“The Minister of Justice called me and told me to give the land to the Hutu family,” he recalls. Desire did not want to directly defy this order and so slowed down the case “to protect myself from the wrath of the CNDD-FDD party and spare time to find a solution”.

However, Desire could not delay for too long and amidst growing warnings from confidants, eventually took flight and headed north. “The day I fled, a squadron of the secret police was sent to capture and torture me, but friends of mine told me before they reached [his home town of] Kirundo,” he says.

The story of Esperance, whose husband was part of the Burundian army, echoes some of these dynamics too.

“Before the [failed May 2015] coup, my husband was asked by officers close to Nkurunziza to execute assassinations of political opposition party members,” she says. “My husband was told that since he was a Hutu, he had to stand for Nkurunziza. He refused, and the SNR [national intelligence service] started to chase him.

“For weeks, my husband was tracked by the intelligence. Fearing for his life as some of his colleagues had been killed or lost, he decided to flee from the army.”

Esperance has not heard from her husband since this time and believes he was picked up by intelligence agents as he tried to escape the country. She escaped to Rwanda in November.

Let us be heard

Thus far, international and regional efforts to resolve the ongoing crisis in Burundi have made little progress. The African Union said in December it would deploy 5,000 peacekeepers to maintain order, but with Nkurunziza’s government vowing to treat the force as an invasion, the AU recently backed down. Meanwhile, although peace talks also officially began in December, led by Uganda’s President Yoweri Museveni, they stalled over disagreements regarding who should be at the negotiating table.

Opposing sides diverge over which groups ought to be represented as legitimate parties to any agreement. However, when negotiations do resume, it seems clear that the testimony of some of Burundi’s hundreds of thousands refugees – those such as Desire, Jean Bosco and Esperance – will need to be included.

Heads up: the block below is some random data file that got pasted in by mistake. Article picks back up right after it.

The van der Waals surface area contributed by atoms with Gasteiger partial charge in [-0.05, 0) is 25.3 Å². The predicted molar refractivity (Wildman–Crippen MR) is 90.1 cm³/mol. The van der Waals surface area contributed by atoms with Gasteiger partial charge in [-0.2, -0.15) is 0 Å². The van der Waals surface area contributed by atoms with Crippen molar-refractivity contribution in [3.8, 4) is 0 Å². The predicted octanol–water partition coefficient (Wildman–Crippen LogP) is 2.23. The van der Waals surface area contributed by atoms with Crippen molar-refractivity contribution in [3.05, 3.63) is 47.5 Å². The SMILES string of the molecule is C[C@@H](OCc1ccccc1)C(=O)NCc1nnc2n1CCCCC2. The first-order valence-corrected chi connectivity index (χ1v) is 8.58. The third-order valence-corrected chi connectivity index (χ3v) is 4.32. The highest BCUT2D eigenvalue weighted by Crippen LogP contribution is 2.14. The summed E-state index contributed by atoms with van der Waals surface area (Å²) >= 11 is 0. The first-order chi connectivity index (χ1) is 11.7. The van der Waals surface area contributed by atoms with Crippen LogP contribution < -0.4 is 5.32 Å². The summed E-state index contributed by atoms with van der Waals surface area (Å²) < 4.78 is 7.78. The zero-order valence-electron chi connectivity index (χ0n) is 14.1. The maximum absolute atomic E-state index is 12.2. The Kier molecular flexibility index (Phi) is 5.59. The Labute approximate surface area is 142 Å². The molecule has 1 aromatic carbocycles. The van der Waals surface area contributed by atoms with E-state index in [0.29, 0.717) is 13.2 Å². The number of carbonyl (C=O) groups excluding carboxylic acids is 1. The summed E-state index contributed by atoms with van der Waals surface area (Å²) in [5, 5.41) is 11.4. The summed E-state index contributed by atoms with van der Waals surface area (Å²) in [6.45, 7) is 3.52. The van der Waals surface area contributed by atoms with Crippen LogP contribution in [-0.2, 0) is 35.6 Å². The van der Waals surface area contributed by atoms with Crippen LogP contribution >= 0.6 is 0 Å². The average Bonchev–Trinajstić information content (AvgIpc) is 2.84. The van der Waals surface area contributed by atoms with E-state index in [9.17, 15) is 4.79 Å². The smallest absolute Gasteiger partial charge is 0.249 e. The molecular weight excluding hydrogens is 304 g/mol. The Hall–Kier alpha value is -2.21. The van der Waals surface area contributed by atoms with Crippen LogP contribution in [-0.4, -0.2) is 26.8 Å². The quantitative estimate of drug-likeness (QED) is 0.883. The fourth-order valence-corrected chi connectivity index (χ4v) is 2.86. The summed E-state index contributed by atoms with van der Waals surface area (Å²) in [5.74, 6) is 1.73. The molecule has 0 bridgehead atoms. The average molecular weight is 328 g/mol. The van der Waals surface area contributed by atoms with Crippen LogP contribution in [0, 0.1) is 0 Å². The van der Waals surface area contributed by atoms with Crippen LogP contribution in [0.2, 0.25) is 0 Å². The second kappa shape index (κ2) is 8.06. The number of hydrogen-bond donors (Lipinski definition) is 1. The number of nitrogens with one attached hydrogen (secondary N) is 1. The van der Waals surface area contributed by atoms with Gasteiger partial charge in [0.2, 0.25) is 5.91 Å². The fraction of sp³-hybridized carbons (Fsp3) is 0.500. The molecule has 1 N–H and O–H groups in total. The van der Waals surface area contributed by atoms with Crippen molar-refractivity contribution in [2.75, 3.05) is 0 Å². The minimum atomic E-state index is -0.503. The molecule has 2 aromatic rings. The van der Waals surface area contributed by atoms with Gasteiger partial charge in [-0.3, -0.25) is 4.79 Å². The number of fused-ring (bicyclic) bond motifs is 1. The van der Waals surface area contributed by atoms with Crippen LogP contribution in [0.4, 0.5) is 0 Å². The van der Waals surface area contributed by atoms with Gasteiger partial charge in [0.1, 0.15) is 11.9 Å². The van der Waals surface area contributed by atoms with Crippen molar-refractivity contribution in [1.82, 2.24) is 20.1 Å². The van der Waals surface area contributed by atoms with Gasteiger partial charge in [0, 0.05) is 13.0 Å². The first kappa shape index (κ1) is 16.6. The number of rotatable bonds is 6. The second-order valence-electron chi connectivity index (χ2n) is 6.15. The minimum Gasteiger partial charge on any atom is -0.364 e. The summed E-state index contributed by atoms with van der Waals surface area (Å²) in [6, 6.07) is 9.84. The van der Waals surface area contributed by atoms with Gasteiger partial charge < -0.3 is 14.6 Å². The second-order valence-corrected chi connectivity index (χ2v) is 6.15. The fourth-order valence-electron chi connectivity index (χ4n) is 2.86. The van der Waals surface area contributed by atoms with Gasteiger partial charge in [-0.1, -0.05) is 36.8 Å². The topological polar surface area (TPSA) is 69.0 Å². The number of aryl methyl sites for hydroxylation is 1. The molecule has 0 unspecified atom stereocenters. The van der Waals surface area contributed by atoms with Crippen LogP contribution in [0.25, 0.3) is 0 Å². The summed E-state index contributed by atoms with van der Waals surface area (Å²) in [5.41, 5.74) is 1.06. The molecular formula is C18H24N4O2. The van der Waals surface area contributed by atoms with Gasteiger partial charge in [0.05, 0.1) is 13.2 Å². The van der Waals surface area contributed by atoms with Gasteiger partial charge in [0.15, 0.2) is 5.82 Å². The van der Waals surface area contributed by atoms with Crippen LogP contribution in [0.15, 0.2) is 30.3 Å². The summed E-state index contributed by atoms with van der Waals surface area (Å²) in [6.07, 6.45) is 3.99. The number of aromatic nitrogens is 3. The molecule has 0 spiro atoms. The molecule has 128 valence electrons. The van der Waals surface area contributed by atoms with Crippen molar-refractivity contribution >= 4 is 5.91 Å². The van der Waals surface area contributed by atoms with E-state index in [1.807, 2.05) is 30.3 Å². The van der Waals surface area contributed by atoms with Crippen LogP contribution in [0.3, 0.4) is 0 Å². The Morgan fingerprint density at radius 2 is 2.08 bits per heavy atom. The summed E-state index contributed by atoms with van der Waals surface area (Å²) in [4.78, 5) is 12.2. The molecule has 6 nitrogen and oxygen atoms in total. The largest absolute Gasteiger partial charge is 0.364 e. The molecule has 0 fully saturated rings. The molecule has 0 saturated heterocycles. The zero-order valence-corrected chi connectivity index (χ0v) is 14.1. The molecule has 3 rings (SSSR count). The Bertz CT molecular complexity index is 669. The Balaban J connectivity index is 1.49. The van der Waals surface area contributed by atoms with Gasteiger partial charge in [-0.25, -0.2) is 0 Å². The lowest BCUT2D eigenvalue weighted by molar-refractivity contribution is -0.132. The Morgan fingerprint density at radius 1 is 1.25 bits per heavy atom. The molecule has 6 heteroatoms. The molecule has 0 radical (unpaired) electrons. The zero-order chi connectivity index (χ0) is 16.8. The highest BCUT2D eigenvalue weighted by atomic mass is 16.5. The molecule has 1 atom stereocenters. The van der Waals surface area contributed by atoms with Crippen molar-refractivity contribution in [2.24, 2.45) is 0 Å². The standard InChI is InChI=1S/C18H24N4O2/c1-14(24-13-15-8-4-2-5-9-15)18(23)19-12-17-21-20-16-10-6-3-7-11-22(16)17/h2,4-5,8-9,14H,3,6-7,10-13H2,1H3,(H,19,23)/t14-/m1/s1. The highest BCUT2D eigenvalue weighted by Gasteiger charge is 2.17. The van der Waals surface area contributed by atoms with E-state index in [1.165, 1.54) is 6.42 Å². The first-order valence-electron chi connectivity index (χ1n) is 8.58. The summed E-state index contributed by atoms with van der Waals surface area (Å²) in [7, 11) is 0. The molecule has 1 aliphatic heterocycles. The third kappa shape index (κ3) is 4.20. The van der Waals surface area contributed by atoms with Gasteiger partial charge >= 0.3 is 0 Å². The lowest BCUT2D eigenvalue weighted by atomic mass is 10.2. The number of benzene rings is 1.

These voices have rarely been heard as the crisis has worn on, but the experiences of those directly affected by the violence without engaging in it themselves will be critical to both understanding and resolving the situation.

“We refugees are the real ones who are suffering,” says Jean Bosco. “Let us be heard.”

Samantha Lakin is a PhD student at The Strassler Center for Holocaust and Genocide Studies, Clark University, USA. Her research focuses on local perspectives toward memorialisation of mass atrocities and genocide in Rwanda and East Africa. Follow her on twitter at @S_Lakin1.

UN mission in CAR reports more cases of sexual abuse


U.N. mission to Central Africa reports new alleged sexual abuse cases

The United Nations peacekeeping mission for Central African Republic said in a statement on Thursday it has identified seven possible new victims of sexual abuse and exploitation in the country by its peacekeepers, including at least five minors.

The alleged crimes, including rape and gang rape, occurred in the town of Bambari and were brought to the U.N.’s attention by Human Rights Watch, the statement added.

(Reporting by Emma Farge; Editing by Matthew Mpoke Bigg and Dominic Evans)

UN News Service

New allegations of sexual abuse emerge against UN peacekeepers in Central African Republic

UN Special Representative and head of the UN Multidimensional Integrated Stabilization Mission in the Central African Republic (MINUSCA) Parfait Onanga-Anyanga. Photo: MINUSCA

4 February 2016 – The United Nations Mission in the Central African Republic (MINUSCA) reported today that it has identified seven new possible victims of sexual exploitation and abuse in the town of Bambari, just days after the UN revealed which countries’ troops have been accused of abusing minors.

In a press release, MINUSCA said the cases were brought to its attention on 21 January by a team of Human Rights Watch researchers, who passed the information to the Mission in the interest of ensuring medical and psycho-social care for the victims and accountability for any alleged crimes.